Let there be light

Refurbishments at Blackpool central library.' The new entrance to the library.
Refurbishments at Blackpool central library.' The new entrance to the library.

Andrew Carnegie was the Bill Gates of his times.

The self-made steel tycoon and philanthropist had a code for living. Spend the first third of your life learning as much as you can, the next third earning as much as you can, and the final third giving away as much as you can to worthy causes.

This enlightenment led to Blackpool’s New Central Library opening 100 years ago.

The Edwardian baroque building was hailed the “most treasured municipal pile” in the borough.

A portrait in stained glass of Blackpool’s benefactor Carnegie endures to this day in honour of his maxim Let There Be Light. He died from bronchial pneumonia eight years after it was put in place.

His legacy is the new-look Central Library which reopens officially today, with events to celebrate its centenary.

Just as the original was an architectural masterpiece designed for the masses, the redesign redefines blue sky thinking on the part of artists and architects – thanks to the space and light created by opening hatches to the heavens and exposing previously unseen tiling, hidden offices, ornate lights and other features.

“It just blew me away,” admits Anne Ellis, head of the libraries service, her very appointment a far cry from the days when lady librarians had to remain unmarried, and a “ladies room” set aside was so small because it contained “only papers of interest to women.”

Today there is a reading room for all, a retreat from the hustle and bustle of a place where the maxim is no longer “quiet, please”.

A bank of computers is adjacent to the new community cafe, with an accessible entrance carefully crafted to sit in line with the rest of the building, under the watchful eye of conservation architects Richard Griffiths.

Local hotel worker Gary Phillips, 30, is delighted with the makeover.

“Not everyone has access to the internet, and I come here most days to use the computers – but I also get books out too,” he admits.

“I love what they’ve done here. It’s a real pleasure to visit. And the cafe’s a great idea.”

Alicia Galvin fronts the cafe and says it’s already proving popular with office workers, shoppers and others, with prices and products pitched to tempt people to linger longer.

“People are delighted with it,” she says. “I just think it’s a lovely location.”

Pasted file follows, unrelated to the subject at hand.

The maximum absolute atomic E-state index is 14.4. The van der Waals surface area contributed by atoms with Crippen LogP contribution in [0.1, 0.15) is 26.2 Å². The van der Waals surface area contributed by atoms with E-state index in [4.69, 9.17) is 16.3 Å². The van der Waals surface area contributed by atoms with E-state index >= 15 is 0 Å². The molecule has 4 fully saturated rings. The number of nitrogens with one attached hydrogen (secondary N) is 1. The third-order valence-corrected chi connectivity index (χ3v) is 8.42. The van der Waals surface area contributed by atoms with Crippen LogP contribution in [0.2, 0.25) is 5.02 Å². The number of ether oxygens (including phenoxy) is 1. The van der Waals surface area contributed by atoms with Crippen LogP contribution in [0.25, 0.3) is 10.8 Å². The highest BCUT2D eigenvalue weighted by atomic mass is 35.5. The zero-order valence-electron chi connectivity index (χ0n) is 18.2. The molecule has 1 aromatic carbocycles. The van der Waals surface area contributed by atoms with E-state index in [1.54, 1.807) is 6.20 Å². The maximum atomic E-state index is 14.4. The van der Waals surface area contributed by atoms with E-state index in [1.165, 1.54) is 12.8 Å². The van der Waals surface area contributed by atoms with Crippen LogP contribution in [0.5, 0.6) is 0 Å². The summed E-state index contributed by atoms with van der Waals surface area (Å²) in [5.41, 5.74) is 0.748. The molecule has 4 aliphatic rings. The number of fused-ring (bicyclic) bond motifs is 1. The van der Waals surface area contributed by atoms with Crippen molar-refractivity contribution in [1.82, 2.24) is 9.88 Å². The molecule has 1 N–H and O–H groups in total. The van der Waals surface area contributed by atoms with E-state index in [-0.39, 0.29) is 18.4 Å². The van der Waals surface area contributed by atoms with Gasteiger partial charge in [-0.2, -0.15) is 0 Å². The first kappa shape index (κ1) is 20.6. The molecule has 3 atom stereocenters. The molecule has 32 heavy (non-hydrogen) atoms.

If every picture tells a story, it’s the stained glass windows which reflect Carnegie’s ideals. On a dull day they lift the spirits.

Visit on a sunny day and they transform the building, sending shards of splintered colour dancing on walls, across computers, among the books, into the community cafe and up above, to the mezzanine level and local history unit beyond. It’s one of the largest stained glass projects in the country, and deploys every stained glass technique, old and new.

It’s full of seaside references – even the colour coding keeps the seaside candy theme.

Anne’s personal favourite changes with the weather – today it’s the Stories window with words and keyboards commanding the attention, other days it’s the Butterfly window, with the key word Freedom.

“Kids gravitate to the train window – Illumination – depicting the illuminated Western Train.

Pedants query why one window bears the word Reflect in reverse – the answer’s evident.

Anne says the “most contentious window” has been the design featuring a brain, often mistaken for intestines by those whose cerebral cortex fails to make the link between brain and key word “curiosity”.

The impressive entrance has been opened up, all the features retained, but finally accessible to all, and visible throughout – nothing to obscure the eye, or block the path, or interfere with the seamless flow.

As for the books? The cases are on eye-level for most.

June McKinnon, of South Shore, a regular user who defected to Palatine Library while Central closed for the heritage lottery-funded makeover, says it’s “wonderful – well worth the wait.”

At the new self-issue scanners, where a queue is forming to check books in and out, an 84-year-old lady assures me “you’ll get the hang of it by the third time.”

As for the timing? It couldn’t be better.

If you miss out on meeting crime writer Cath Stainclfife this afternoon, or catching a children’s theatre in residence, or haven’t been invited to the VIP event this evening, the annual Wordpool week starts on November 5, and is previewed on Saturday, at 2pm.

There’s even a tea dance at Central Library on November 10.

Quiet please?